Letter to the Editor

Palliative care offers a better way

"One of the first leaders of the hospice movement was Dr. Balfour Mount of Royal Victoria"

Once new rules on assisted dying come into effect in Canada, it is envisaged that we will be able to make the choice between palliative care and euthanasia for ourselves. However, it has been shown that in jurisdictions where euthanasia is permitted (Holland, Belgium, California, Vermont, Oregon, and Washington), it leaves the door open to abuse. This may be from family members, caregivers, and members of the medical profession.

I’ve become concerned at the headlong rush by Canada to permit euthanasia, particularly concerning repercussions for our elderly population. But with euthanasia, everyone is vulnerable, especially those living in poverty, those without family or friends they can trust, battling addictions of any kind, or with disabilities, including depression and other mental health issues.

The situation in Europe indicates that the slippery slope is the reality. In spite of strong medical guidelines, Holland’s physicians admitted to killing 1040 patients without their knowledge or consent from 1981 to 91. (Remmelink Report 1991)

In Belgium, a study published in 2010 found that 32 per cent of the euthanasia deaths in Flanders region of Belgium were done without request or consent. (Canadian Medical Assn. Journal May 17, 2010)

Palliative care began in Canada in 1975, when units were opened in Winnipeg’s St. Boniface Hospital and Montreal’s Royal Victoria Hospital. One of the first leaders of the hospice movement was Dr. Balfour Mount of Royal Victoria, who described it in this way:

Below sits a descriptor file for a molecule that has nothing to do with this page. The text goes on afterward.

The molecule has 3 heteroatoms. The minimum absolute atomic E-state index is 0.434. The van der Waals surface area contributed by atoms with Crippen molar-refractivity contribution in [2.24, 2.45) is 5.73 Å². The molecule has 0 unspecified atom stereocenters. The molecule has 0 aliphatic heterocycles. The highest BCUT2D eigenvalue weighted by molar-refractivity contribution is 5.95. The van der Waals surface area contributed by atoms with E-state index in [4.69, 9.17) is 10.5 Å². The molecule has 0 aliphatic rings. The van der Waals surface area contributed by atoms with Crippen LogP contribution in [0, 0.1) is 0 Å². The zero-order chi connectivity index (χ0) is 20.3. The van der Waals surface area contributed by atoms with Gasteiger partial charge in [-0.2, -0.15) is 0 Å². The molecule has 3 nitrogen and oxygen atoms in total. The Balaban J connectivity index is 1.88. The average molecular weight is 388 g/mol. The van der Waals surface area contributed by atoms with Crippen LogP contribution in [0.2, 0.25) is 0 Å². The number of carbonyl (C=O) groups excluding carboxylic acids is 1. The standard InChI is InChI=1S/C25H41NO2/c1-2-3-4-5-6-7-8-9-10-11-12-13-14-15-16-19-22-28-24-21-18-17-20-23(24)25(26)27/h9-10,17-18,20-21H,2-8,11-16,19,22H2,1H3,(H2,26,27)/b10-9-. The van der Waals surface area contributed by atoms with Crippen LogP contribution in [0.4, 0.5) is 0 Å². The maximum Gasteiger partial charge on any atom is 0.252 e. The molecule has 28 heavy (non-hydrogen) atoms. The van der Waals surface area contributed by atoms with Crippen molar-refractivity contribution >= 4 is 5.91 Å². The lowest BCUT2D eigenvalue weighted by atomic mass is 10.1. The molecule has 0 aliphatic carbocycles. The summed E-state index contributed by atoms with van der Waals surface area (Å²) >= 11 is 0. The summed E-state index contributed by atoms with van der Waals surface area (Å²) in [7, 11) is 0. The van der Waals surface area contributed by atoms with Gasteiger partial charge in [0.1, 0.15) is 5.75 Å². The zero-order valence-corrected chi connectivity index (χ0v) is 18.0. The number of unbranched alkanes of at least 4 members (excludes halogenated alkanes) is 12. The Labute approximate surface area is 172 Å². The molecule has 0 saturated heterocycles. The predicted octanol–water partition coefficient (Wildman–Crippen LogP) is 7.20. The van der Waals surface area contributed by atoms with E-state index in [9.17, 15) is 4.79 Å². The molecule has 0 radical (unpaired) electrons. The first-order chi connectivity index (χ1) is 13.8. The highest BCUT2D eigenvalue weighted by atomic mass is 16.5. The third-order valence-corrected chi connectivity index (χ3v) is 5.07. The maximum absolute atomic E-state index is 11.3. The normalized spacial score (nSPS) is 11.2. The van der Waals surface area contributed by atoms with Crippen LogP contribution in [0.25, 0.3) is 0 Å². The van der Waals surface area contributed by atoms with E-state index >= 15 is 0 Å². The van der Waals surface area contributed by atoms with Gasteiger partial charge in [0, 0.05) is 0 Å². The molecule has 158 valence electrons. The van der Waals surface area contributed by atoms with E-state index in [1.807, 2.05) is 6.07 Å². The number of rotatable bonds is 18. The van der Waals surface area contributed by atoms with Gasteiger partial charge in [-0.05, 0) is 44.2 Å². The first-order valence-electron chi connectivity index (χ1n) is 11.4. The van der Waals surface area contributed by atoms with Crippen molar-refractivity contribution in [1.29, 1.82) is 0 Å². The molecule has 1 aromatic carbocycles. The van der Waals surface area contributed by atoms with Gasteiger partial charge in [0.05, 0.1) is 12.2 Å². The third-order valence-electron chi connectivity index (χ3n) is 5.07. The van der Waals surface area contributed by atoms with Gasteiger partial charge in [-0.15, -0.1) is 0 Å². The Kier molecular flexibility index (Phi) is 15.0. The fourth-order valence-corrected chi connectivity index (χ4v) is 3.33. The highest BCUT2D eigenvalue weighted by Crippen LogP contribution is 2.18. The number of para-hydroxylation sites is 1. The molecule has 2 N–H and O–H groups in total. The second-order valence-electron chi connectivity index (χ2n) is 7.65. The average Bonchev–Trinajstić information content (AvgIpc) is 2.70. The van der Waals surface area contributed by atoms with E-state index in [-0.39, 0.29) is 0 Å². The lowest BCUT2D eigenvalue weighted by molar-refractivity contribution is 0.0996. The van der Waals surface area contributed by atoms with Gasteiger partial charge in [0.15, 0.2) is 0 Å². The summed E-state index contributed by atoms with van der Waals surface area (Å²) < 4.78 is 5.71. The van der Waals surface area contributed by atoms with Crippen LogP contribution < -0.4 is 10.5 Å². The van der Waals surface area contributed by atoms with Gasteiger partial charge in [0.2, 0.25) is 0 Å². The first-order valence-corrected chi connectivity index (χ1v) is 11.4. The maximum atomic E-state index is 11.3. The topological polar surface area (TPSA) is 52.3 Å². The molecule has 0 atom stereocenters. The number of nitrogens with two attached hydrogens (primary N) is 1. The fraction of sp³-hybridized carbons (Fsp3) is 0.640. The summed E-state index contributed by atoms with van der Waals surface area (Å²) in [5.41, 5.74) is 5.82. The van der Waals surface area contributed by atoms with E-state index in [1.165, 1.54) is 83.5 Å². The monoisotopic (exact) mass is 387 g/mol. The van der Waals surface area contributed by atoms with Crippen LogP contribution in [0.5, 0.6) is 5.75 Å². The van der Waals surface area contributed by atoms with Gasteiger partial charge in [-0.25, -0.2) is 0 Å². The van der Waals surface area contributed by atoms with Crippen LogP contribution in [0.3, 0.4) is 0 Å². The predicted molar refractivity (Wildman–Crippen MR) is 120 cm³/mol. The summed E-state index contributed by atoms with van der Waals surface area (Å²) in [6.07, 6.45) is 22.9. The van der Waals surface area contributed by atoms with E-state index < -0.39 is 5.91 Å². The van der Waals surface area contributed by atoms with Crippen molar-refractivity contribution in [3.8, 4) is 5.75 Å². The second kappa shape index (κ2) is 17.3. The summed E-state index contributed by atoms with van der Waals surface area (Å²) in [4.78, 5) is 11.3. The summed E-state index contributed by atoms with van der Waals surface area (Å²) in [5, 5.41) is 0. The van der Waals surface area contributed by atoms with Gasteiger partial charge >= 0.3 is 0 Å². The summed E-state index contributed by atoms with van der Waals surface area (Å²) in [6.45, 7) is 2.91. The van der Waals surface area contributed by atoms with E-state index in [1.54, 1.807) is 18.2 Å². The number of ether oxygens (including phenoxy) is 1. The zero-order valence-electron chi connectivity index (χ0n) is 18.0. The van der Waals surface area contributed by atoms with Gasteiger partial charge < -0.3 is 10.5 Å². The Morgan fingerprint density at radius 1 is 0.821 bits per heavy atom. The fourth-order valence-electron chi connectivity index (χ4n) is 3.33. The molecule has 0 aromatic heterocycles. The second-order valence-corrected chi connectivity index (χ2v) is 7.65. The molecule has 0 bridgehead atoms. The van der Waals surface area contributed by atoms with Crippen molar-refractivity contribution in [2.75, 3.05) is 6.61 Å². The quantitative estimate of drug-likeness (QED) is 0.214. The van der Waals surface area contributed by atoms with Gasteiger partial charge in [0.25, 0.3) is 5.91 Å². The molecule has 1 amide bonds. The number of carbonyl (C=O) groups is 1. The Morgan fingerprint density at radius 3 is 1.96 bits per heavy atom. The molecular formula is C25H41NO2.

“Several features characterize hospice care…There is concern for the family and other loved ones as well as the patient: the fears and doubts of all involved, the strain on relationships, financial resources, and spiritual care needs are all considered in addition to the more traditional relating to the disease itself. There is a relaxation of institutional regulations concerning visitors, food, pets, and other details of daily life.

“When the length of remaining life is recognized as lying outside the influence of further treatment, the focus is not on death, but on each day’s quality of life, and on living in the moment.”

In 2011, under the government of Stephen Harper, the all-party report Not to be Forgotten was published and examined issues related to palliative care, suicide prevention, and elder abuse. The report by the Parliamentary Committee on Palliative and Compassionate Care makes clear, safe recommendations for improving care for all Canadians. Canada needs to implement these and reject the rush to euthanasia and assisted suicide.

If Canada decriminalizes euthanasia and assisted suicide, Canada’s court system must be responsible for handling each court case requesting euthanasia on a case-by-case basis.

The medical profession must be called upon to give factual evidence as to need and suffering of each individual, thereby protecting all patients, including the most vulnerable in our society.

Daphne Jennings,

President of the CGRA Member

Chilliwack

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